Selecting vegetation carefully can stop the spread of invasive species. Native plants attract wildlife and provide needed habitat. Image credit: Beth Burrous.

Plants are a wonderful and fascinating addition to any home garden or landscape. They provide a diversity of beauty, form, texture, sights and smells, and are often an attraction for a diversity of wildlife. Plants also provide a variety of environmental benefits like cleansing air and water, providing food and shading areas of intense heat.

Therefore, as wilderness shrinks and and suburban acreage increases, what we plant in our home gardens is increasingly important. When the natural landscape is fragmented by roads and subdivisions, many habitats for wildlife are affected and, in turn, ecosystems lose their diversity.

Creating sustainable residential gardens and landscapes can help offset the loss of critical wildlife habitat and protect natural environmental benefits. When gardeners select appropriate plants, they can re-create the complexity of forests, prairies or deserts, whichever is appropriate, in a residential setting. This provides habitat for a surprising number of species, including songbirds and pollinators like bees and butterflies. Planting plants that are appropriate for the site conditions also reduces the risk that a garden will harbor invasive species, which can cause billions of dollars of annual damage nationally, and can threaten the loss of important environmental benefits that plants provide.

How They Compare

Unsustainable Landscape Sustainable Landscape What Can I Do?
Includes invasive plants that threaten natural ecosystems Vegetation is carefully selected to avoid the use of invasive species. Existing invasive species are removed from the garden. Learn about your ecoregionAvoid invasive species
Requires potable water, fertilizers and pesticides to maintain plant health Includes plants that are adapted to the climate and conditions of the site Use native and adapted plantsSelect the right plantsUse Integrated Pest Management
Often has low diversity and minimal habitat for wildlife Includes plants that are both beautiful and serve as food or refuge for wildlife Gardening for wildlife
Not designed to improve home energy efficiency Uses vegetation to reduce the heating and cooling requirements of the home and surrounding buildings Use vegetation to increase energy efficiency

Why are plants important?

Beyond simply enriching our lives with beauty and wonder, plants provide key environmental benefits, such as providing clean air and water, regulating temperature, controlling erosion and providing habitat for wildlife, and are essential to the functioning of both healthy home gardens and surrounding landscapes. Plants also provide a variety of economic and social benefits, like reducing energy costs for the cooling or heating of homes or buildings, or creating restful settings that provide an environment for mental restoration. Selecting and installing plants that are adapted to the site conditions, climate and design intent require fewer resources and less maintenance to thrive. Understanding plant selection, site conditions and maintenance practices, gardeners can help conserve water, reduce mowing costs, provide habitat, reduce soil erosion, minimize the use of fertilizers and pesticides, and ultimately save money typically allocated for landscape maintenance.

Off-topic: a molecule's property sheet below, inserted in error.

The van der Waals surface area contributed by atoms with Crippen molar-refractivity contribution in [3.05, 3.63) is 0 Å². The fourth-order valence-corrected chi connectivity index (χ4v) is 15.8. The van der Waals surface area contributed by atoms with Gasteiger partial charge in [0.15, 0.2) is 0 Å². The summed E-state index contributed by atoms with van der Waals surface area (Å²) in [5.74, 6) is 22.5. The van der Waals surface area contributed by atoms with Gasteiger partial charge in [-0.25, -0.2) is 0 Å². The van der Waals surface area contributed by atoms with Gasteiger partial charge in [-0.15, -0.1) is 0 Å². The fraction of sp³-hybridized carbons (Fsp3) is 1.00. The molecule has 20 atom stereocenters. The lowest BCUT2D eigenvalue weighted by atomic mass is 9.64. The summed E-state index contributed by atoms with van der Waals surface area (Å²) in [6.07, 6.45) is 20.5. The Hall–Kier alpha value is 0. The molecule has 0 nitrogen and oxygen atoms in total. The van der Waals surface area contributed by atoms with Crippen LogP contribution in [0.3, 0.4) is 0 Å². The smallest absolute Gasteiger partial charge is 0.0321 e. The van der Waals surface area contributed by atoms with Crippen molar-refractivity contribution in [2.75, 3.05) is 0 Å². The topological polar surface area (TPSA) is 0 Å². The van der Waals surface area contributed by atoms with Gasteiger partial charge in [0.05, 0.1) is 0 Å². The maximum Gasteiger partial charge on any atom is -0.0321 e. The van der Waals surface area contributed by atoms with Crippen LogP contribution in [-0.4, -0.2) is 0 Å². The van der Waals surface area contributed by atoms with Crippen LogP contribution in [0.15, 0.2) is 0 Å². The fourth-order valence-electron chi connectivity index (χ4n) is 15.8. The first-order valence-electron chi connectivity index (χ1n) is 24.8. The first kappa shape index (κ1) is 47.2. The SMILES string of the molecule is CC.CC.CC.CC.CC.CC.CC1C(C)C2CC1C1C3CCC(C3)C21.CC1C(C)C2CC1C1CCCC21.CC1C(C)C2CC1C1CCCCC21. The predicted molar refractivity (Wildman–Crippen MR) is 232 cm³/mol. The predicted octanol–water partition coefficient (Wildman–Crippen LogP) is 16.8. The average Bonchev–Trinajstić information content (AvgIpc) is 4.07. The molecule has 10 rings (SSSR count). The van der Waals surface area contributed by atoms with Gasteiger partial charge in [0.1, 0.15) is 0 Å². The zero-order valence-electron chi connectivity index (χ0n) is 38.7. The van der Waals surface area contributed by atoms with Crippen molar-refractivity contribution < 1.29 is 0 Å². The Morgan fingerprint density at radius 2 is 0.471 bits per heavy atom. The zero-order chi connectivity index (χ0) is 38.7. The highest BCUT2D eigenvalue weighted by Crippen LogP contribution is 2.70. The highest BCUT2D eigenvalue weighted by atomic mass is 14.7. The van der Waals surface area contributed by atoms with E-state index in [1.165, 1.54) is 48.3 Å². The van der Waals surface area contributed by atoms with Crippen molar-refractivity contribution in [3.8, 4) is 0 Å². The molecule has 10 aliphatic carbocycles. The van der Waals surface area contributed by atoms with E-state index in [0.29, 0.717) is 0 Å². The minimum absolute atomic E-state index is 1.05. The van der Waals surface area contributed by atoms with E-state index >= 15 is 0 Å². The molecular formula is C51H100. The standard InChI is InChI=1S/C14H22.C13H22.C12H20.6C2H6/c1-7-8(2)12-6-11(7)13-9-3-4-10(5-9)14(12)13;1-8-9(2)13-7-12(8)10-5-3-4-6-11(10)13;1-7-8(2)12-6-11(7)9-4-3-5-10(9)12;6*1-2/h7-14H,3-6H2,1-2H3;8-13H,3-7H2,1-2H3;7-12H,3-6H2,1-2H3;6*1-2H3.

Sustainable gardens actively maintain their soil fertility by being good land stewards. The following slides will outline homeowner strategies. Image credit: Philip Hawkins

The role of plants in a sustainable garden

Plants play an integral role in the Earth’s major biogeochemical cycles, including the hydrologic, nitrogen and carbon cycles, and they provide a valuable benefit known as ecosystem services. These include:

  • Mitigating the urban heat island – Plants cool the air by providing shade and evaporating soil moisture
  • Cleansing air and water – Vegetation absorbs, sequesters and breaks down pollutants in air and water
  • Providing oxygen – Through the process of photosynthesis, vegetation takes in CO2 and releases oxygen
  • Controlling erosion – Plants reduce the intensity of rainfall hitting the ground, increase the absorption of water into the soil, and help hold soil together
  • Providing habitat – Vegetation provides refuge, breeding, and nursery habitat for wildlife above and below the ground
  • Produce food and renewable non-food products such as wood, cloth fibers, oils, fruits and vegetables
  • Create restful and peaceful settings – Trees and other vegetation create places that allow us to refresh our minds, relax and better manage the stress of everyday life